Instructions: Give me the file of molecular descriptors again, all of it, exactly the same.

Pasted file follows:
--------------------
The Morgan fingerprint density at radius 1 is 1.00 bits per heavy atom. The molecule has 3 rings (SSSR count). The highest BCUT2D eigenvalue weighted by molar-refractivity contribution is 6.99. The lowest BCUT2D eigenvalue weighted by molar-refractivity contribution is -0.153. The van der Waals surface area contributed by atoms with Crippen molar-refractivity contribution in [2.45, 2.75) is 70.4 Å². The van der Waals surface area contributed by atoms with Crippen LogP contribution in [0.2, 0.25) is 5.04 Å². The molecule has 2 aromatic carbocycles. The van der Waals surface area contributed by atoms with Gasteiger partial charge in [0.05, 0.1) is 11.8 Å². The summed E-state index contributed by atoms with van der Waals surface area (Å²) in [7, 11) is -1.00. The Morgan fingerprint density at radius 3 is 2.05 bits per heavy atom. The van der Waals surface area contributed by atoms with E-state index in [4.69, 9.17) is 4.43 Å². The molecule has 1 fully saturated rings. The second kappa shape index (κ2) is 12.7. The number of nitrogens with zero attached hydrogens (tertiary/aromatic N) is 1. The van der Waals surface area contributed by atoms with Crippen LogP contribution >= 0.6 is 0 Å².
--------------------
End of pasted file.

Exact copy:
The Morgan fingerprint density at radius 1 is 1.00 bits per heavy atom. The molecule has 3 rings (SSSR count). The highest BCUT2D eigenvalue weighted by molar-refractivity contribution is 6.99. The lowest BCUT2D eigenvalue weighted by molar-refractivity contribution is -0.153. The van der Waals surface area contributed by atoms with Crippen molar-refractivity contribution in [2.45, 2.75) is 70.4 Å². The van der Waals surface area contributed by atoms with Crippen LogP contribution in [0.2, 0.25) is 5.04 Å². The molecule has 2 aromatic carbocycles. The van der Waals surface area contributed by atoms with Gasteiger partial charge in [0.05, 0.1) is 11.8 Å². The summed E-state index contributed by atoms with van der Waals surface area (Å²) in [7, 11) is -1.00. The Morgan fingerprint density at radius 3 is 2.05 bits per heavy atom. The van der Waals surface area contributed by atoms with E-state index in [4.69, 9.17) is 4.43 Å². The molecule has 1 fully saturated rings. The second kappa shape index (κ2) is 12.7. The number of nitrogens with zero attached hydrogens (tertiary/aromatic N) is 1. The van der Waals surface area contributed by atoms with Crippen LogP contribution >= 0.6 is 0 Å².